Each of the nuclear tests conducted by the US government from the start of the nuclear arms race up to the Cuban missile crisis of 1962 was captured by multiple cameras from multiple angles. Documenting each explosion at around 2,400 frames per second, the government made around 10,000 of these films
After five years of work, the Lawrence Livermore National Laboratory (LLNL), led by physicist Greg Spriggs, managed to digitalize and declassify some of these archival films.
“The goals are to preserve the films’ content before it’s lost forever, and provide better data to the post-testing-era scientists who use computer codes to help certify that the aging US nuclear deterrent remains safe, secure and effective,” LLNL said in a press release.
So far, the LLNL team has managed to locate around 6,500 of the estimated 10,000 films created during the period. Out of that number, around 4,200 films have been scanned, while around 750 have been declassified. The declassified footage has been published on the Lawrence Livermore National Laboratory’s YouTube channel.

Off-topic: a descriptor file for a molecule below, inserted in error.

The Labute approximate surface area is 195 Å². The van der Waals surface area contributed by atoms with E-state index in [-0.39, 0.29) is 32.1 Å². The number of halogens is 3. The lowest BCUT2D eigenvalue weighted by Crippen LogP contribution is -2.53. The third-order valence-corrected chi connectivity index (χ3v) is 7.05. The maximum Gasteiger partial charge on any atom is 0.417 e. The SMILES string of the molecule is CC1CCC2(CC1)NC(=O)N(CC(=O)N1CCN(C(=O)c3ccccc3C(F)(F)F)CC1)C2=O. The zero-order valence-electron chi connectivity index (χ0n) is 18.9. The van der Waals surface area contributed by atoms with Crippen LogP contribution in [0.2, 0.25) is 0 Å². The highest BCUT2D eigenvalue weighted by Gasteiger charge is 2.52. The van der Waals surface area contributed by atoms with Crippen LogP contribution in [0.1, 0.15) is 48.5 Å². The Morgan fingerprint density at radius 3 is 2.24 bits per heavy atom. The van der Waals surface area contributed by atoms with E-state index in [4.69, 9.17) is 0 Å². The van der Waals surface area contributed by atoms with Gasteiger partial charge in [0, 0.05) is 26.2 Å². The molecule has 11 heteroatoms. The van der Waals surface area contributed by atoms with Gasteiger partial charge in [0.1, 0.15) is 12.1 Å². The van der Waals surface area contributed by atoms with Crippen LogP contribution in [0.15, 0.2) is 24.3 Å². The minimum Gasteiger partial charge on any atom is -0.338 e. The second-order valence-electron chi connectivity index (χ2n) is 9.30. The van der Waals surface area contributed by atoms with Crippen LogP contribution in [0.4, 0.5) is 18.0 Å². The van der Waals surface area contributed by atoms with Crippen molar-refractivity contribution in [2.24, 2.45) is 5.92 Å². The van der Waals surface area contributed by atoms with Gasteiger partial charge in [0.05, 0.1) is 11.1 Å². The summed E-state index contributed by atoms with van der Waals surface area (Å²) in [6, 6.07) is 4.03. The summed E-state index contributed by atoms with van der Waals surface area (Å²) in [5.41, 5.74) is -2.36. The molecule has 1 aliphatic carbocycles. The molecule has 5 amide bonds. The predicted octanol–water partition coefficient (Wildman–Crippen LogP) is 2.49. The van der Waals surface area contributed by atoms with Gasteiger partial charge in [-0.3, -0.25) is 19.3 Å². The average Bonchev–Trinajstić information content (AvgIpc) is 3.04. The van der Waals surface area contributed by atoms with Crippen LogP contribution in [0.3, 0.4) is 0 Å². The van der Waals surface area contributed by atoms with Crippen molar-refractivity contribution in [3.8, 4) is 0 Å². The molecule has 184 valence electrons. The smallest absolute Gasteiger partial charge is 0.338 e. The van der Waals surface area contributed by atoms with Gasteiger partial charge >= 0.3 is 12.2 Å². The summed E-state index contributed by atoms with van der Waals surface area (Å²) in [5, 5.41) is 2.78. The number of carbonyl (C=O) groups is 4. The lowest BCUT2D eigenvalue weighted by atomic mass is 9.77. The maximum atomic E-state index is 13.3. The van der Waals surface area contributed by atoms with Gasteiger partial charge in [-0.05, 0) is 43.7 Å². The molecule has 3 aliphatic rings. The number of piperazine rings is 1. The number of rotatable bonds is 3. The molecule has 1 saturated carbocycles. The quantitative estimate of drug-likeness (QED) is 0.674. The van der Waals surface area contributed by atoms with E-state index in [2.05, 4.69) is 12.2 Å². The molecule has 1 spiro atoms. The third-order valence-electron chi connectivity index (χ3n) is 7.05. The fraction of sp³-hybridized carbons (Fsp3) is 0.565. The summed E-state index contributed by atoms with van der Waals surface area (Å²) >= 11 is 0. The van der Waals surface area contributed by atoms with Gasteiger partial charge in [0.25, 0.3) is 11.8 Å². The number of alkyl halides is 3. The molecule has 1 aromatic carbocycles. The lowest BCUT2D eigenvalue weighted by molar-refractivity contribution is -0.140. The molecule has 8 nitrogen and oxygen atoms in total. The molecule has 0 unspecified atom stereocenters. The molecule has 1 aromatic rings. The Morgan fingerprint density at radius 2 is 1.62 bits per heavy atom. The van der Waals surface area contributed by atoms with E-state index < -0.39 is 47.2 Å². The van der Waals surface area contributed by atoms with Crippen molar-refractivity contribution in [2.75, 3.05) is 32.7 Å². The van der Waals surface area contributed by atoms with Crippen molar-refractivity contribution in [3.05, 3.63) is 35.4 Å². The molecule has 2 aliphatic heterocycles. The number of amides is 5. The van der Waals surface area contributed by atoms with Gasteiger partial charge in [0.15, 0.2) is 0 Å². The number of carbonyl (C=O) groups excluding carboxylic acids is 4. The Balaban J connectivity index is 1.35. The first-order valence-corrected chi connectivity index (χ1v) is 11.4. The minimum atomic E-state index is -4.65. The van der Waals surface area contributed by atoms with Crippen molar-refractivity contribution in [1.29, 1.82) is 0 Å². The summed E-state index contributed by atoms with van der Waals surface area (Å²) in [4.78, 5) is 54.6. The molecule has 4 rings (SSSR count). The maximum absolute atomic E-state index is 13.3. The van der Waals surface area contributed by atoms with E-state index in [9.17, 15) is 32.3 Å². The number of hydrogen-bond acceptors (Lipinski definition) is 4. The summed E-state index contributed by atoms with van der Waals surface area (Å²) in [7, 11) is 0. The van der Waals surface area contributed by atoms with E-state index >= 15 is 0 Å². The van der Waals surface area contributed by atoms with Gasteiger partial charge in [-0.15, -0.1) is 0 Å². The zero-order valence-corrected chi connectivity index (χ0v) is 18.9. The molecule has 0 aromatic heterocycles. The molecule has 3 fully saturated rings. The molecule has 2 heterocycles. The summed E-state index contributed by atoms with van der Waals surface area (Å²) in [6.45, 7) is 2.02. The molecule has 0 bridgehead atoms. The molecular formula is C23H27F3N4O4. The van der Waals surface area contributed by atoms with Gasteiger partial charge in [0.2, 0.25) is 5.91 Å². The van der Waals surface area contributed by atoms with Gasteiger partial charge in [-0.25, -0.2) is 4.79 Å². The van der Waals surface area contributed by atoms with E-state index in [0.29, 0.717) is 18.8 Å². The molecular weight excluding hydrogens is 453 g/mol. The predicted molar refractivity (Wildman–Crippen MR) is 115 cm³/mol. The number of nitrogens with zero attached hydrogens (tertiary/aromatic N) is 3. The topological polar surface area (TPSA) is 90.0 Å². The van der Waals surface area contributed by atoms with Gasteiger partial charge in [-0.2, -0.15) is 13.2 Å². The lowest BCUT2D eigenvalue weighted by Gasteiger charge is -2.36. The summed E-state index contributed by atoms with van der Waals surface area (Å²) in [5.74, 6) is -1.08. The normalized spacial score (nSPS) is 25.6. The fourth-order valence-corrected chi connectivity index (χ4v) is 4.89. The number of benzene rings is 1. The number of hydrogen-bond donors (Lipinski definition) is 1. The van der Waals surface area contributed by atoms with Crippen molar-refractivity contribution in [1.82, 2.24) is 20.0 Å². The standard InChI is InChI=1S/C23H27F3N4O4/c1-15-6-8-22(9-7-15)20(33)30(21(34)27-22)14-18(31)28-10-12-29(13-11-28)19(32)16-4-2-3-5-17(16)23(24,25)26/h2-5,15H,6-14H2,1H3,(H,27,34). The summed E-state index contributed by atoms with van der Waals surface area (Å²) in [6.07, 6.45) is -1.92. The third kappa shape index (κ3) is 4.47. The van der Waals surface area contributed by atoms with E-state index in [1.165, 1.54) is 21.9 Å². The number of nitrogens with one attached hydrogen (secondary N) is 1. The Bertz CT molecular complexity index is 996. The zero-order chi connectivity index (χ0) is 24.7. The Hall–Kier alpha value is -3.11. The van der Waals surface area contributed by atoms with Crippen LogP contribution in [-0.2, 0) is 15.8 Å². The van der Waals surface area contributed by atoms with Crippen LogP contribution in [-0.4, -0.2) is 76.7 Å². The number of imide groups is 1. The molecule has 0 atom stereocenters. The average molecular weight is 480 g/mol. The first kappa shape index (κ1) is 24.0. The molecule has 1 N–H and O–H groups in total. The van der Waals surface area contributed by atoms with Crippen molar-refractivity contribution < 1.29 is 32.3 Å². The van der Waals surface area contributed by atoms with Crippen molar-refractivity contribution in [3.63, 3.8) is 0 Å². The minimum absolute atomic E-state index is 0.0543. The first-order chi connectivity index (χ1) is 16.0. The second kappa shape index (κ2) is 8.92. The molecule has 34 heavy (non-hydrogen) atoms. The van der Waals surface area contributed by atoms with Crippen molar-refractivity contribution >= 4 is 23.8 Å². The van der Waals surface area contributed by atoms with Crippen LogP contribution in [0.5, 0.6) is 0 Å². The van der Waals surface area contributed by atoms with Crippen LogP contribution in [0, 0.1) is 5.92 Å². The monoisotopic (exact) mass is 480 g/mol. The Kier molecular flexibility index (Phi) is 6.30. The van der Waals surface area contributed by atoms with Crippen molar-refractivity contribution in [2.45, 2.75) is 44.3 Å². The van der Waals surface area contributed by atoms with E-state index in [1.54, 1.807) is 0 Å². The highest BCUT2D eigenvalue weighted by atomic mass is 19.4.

“One of the payoffs of this project is that we’re now getting very consistent answers,” Spriggs said. “We’ve also discovered new things about these detonations that have never been seen before. New correlations are now being used by the nuclear forensics community, for example.”
The team working on the project estimates that it will take another two years to scan the rest of the films. Spriggs hopes that the Armageddon footage will dissuade nations from ever using their nuclear arsenal.
“It’s just unbelievable how much energy’s released,” Spriggs said. “We hope that we would never have to use a nuclear weapon ever again. I think that if we capture the history of this and show what the force of these weapons are and how much devastation they can wreak, then maybe people will be reluctant to use them.”